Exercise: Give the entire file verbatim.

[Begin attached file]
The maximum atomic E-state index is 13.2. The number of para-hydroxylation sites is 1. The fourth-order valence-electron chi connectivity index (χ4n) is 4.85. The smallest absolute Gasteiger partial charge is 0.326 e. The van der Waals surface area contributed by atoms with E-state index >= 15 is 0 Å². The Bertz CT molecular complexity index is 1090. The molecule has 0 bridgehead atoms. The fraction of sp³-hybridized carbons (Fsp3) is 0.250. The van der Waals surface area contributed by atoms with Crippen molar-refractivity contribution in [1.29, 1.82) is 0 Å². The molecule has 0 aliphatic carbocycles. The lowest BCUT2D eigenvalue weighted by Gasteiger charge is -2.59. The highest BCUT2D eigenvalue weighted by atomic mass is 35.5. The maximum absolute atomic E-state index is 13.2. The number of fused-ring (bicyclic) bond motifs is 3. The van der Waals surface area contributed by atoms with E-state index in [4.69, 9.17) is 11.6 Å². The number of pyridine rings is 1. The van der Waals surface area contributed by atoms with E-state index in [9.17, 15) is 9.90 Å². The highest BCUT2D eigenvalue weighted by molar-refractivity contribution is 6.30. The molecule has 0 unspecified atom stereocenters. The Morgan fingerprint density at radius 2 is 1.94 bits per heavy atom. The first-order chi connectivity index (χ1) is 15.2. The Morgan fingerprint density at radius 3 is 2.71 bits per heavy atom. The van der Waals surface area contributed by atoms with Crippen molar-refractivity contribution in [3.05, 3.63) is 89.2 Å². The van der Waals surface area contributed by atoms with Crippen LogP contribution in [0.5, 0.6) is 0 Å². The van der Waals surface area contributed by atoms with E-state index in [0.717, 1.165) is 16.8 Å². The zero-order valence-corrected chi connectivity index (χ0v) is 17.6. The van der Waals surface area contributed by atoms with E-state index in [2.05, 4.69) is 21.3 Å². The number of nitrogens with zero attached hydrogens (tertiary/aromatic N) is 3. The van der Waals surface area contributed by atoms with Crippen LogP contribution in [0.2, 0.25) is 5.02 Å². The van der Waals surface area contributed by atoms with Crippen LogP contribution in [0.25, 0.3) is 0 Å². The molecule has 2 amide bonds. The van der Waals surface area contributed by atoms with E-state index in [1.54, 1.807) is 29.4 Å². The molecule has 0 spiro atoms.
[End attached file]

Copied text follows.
The maximum atomic E-state index is 13.2. The number of para-hydroxylation sites is 1. The fourth-order valence-electron chi connectivity index (χ4n) is 4.85. The smallest absolute Gasteiger partial charge is 0.326 e. The van der Waals surface area contributed by atoms with E-state index >= 15 is 0 Å². The Bertz CT molecular complexity index is 1090. The molecule has 0 bridgehead atoms. The fraction of sp³-hybridized carbons (Fsp3) is 0.250. The van der Waals surface area contributed by atoms with Crippen molar-refractivity contribution in [1.29, 1.82) is 0 Å². The molecule has 0 aliphatic carbocycles. The lowest BCUT2D eigenvalue weighted by Gasteiger charge is -2.59. The highest BCUT2D eigenvalue weighted by atomic mass is 35.5. The maximum absolute atomic E-state index is 13.2. The number of fused-ring (bicyclic) bond motifs is 3. The van der Waals surface area contributed by atoms with E-state index in [4.69, 9.17) is 11.6 Å². The number of pyridine rings is 1. The van der Waals surface area contributed by atoms with E-state index in [9.17, 15) is 9.90 Å². The highest BCUT2D eigenvalue weighted by molar-refractivity contribution is 6.30. The molecule has 0 unspecified atom stereocenters. The Morgan fingerprint density at radius 2 is 1.94 bits per heavy atom. The first-order chi connectivity index (χ1) is 15.2. The Morgan fingerprint density at radius 3 is 2.71 bits per heavy atom. The van der Waals surface area contributed by atoms with Crippen molar-refractivity contribution in [3.05, 3.63) is 89.2 Å². The van der Waals surface area contributed by atoms with Crippen LogP contribution in [0.5, 0.6) is 0 Å². The van der Waals surface area contributed by atoms with E-state index in [0.717, 1.165) is 16.8 Å². The zero-order valence-corrected chi connectivity index (χ0v) is 17.6. The van der Waals surface area contributed by atoms with E-state index in [2.05, 4.69) is 21.3 Å². The number of nitrogens with zero attached hydrogens (tertiary/aromatic N) is 3. The van der Waals surface area contributed by atoms with Crippen LogP contribution in [0.2, 0.25) is 5.02 Å². The van der Waals surface area contributed by atoms with Crippen LogP contribution in [0.25, 0.3) is 0 Å². The molecule has 2 amide bonds. The van der Waals surface area contributed by atoms with E-state index in [1.54, 1.807) is 29.4 Å². The molecule has 0 spiro atoms.